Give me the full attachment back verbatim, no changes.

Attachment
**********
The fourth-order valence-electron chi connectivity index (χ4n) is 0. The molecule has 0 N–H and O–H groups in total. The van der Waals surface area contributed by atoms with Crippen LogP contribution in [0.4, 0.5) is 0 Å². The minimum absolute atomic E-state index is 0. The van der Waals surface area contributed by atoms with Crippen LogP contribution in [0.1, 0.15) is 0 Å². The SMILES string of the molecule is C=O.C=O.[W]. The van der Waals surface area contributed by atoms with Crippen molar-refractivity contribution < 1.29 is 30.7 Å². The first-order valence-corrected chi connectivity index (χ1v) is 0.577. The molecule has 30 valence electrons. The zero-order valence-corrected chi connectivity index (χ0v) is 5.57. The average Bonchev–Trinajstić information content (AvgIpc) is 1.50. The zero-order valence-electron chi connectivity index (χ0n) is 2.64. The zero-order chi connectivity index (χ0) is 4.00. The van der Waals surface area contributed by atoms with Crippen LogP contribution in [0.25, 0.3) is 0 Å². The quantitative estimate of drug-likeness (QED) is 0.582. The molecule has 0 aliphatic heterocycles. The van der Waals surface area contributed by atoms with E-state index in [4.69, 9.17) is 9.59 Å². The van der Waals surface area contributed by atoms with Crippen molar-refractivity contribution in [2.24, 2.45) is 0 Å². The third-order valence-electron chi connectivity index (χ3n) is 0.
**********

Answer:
The fourth-order valence-electron chi connectivity index (χ4n) is 0. The molecule has 0 N–H and O–H groups in total. The van der Waals surface area contributed by atoms with Crippen LogP contribution in [0.4, 0.5) is 0 Å². The minimum absolute atomic E-state index is 0. The van der Waals surface area contributed by atoms with Crippen LogP contribution in [0.1, 0.15) is 0 Å². The SMILES string of the molecule is C=O.C=O.[W]. The van der Waals surface area contributed by atoms with Crippen molar-refractivity contribution < 1.29 is 30.7 Å². The first-order valence-corrected chi connectivity index (χ1v) is 0.577. The molecule has 30 valence electrons. The zero-order valence-corrected chi connectivity index (χ0v) is 5.57. The average Bonchev–Trinajstić information content (AvgIpc) is 1.50. The zero-order valence-electron chi connectivity index (χ0n) is 2.64. The zero-order chi connectivity index (χ0) is 4.00. The van der Waals surface area contributed by atoms with Crippen LogP contribution in [0.25, 0.3) is 0 Å². The quantitative estimate of drug-likeness (QED) is 0.582. The molecule has 0 aliphatic heterocycles. The van der Waals surface area contributed by atoms with E-state index in [4.69, 9.17) is 9.59 Å². The van der Waals surface area contributed by atoms with Crippen molar-refractivity contribution in [2.24, 2.45) is 0 Å². The third-order valence-electron chi connectivity index (χ3n) is 0.